John McCormick writes: a few of the old grounds I’ve visited are not around now – Oxford’s Manor, Maine Road, the Old Den, Boothferry Park and the Brittania spring to mind – but what is strange is that I haven’t been to any, not one, of the new grounds that replaced them.
For some reason, though, I rarely think of Ayresome Park when I’m mentally checking away trips off. But been there I have, way back in the Sixties, though in common with my other dead grounds I’ve never been to its replacement.
Pete Sixsmith has, however. In fact he’s been to both and is thus able to inform, entertain and educate us with another account from his ‘first time’ series. So pour a Double Maxim, kick your shoes off, sit back, relax and enjoy:
This is the first time I have had to do two grounds for this feature as Middlesbrough left Ayresome Park in 1996 and moved a couple of miles to a dockside home in what was going to be the new heart of Middlesbrough, Middlehaven. Alas, the development has hardly happened, although if you like rusty ships the outlook is good.
Ayresome Park was one of the most hemmed in grounds in the Football League. Like Roker, it was completely surrounded by terraced streets on three sides and, behind one goal, Middlesbrough General Hospital shared a wall with the Holgate End.
The ground was opened in 1903 after the Boro moved from nearby Linthorpe Road. No expense was spared with the North Stand costing the princely sum of £1,250, in the days when the British transfer record was £1,000, paid by Middlesbrough to us for Alf Common. Its capacity of 54,000 was below that of Roker and the Sports Direct and the record attendance was a mere 53,596 compared with our 75,118 and Our Friends From Tyneside’s 68,386.
We were the first visitors to Ayresome on September 12 1903 and we spoiled the Boro’s day by beating them 3-2.
Our line up was;
Ned Doig; Andrew McCombie, Jimmy Watson; James Farqhuar, Sandy McAllister, Dicky Jackson; John Craggs, Whitey Robinson, Billy Hogg, Jimmy Gemmell, Arthur Bridgett.
Robinson, Hogg and Gemmell scored in the second half after we went into the pristine changing rooms a goal down. We finished 6th, Middlesbrough ended up 10th, four points away from relegation.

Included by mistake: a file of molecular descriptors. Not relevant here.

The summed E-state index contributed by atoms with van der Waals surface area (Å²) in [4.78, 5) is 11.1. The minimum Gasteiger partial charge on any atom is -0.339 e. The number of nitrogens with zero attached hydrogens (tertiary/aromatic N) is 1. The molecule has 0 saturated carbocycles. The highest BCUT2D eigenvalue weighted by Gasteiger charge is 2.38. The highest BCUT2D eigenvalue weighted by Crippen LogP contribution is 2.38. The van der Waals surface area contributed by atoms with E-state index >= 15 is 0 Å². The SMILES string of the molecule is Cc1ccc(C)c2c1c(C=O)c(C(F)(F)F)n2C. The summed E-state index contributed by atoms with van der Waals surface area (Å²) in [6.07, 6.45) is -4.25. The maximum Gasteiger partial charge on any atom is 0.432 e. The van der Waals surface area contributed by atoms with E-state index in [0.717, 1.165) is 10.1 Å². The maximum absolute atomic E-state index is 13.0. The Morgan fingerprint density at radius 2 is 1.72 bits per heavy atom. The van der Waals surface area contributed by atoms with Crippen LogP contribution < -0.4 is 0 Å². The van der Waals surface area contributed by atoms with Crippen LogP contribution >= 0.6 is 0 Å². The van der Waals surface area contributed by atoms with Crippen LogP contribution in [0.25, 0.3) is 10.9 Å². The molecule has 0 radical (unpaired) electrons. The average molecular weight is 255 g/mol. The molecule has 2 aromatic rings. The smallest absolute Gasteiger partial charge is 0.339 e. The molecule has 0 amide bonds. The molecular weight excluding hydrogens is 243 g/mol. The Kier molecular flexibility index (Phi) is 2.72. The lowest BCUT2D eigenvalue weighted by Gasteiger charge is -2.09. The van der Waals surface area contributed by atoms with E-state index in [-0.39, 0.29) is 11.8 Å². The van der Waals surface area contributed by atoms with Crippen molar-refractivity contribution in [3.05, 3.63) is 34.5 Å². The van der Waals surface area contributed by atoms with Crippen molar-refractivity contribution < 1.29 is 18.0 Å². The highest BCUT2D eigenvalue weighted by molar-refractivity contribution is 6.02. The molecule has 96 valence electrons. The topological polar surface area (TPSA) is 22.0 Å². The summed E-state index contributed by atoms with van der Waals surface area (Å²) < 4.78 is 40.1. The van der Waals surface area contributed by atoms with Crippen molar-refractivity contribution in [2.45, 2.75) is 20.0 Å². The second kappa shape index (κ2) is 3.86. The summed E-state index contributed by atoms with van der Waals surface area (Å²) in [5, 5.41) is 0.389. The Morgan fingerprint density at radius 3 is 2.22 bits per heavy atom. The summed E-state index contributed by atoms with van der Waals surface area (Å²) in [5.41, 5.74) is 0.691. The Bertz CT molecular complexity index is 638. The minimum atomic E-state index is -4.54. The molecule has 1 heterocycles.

My first visit (and I have checked this very carefully) was in March 1962 and I suspect it was a belated birthday treat. By that time, I was being weaned off my devotion to rugby league and Leeds RLFC by football and Sunderland AFC. I had cut my footballing teeth at Dean Street, Shildon, went to Feethams to watch Darlington and then, due to the influence of Monsieur Salut, began to take an interest in Sunderland.
My father worked out of an office at Hendon Dock at that time and sometimes brought in a Sunderland Echo so I became acquainted with Alan Brown, Charlie Hurley and Brian Clough through that. He also played the piano in a dance band at the Majestic Ballroom in Darlington (still there dispensing bingo cards to Darlingtonians) and the band leader was a man called Frank Abbott.
Mr Abbott lived in Richmond and supported the Boro so my first visit to Roker in 1961 was to see the Wear-Tees derby (of which more later in the season). I was so taken with a full Roker Park that I immediately became a Sunderland aficionado and Mr Abbott’s protestations that the Boro were a better bet fell on closed 12-year-old ears. To me, it was like comparing Leeds with Bradford Northern.
I went to Ayresome for the first time on the March 31 1962 with Frank and my dad and possibly another member of the band who was a Boro supporter. The Aged P was not a football man and I suspect the attraction of the trip was to have a couple of beers in the Linthorpe Hotel while I sat in a corner drinking pop and eating crisps and taking in the sights and sounds of a big derby game.
I remember standing in the North Stand Paddock (they put seats in there for the 1966 World Cup) and I vaguely remember Brian Clough scoring in the first half. We held on for a valuable win and Mr Abbott was tight lipped and ashen faced as he drove us back to Darlington in his Ford Zephyr while I felt smug sat in the back.
Our team that day was;
Jimmy Montgomery; Cec Irwin, Len Ashurst; Stan Anderson, Charlie Hurley, Jimmy McNab; Harry Hooper, George Herd, the Incomparable Brian Clough, Willie McPheat, Jackie Overfield.
They lined up;
Bob Appleby; Neville Chapman, Gordon Jones; Ray Yeoman, Bill Gates, Mick McNeill; Arthur Kaye, Bryan Orritt, Alan Peacock, Bill Harris, Ronnie Burbeck.
I suppose I should be fair and say that Peacock went off after two minutes, reducing them to 10 men and then Ronnie Burbeck pulled a thigh muscle after 30 and hobbled around for an hour. But when you are 12, none of this matters.
I used to go to Ayresome quite a lot in the 60s. It was easy to get the train from Shildon and, when Sunderland were away and the pocket money wouldn’t stretch to a trip to Wolverhampton, I would board the slam door diesel at Shildon and alight at Middlesbrough.
I saw some decent games. I saw Stan Anderson complete the hat trick of North East teams in November 1965 and opening the scoring for Middlesbrough against Cardiff City. However, a young striker called John Toshack stole his thunder by rattling in a couple as the Bluebirds won 4-3.
And I quite liked Ayresome Park which I thought was a far tidier stadium than the Sports Direct and I didn’t have to sit on an OK bus to get there. I thought the supporters were funny as well, men who reminded me of rugby league supporters, all big and beery and highly critical. Teessiders are great moaners – but I suppose they have a lot to moan about.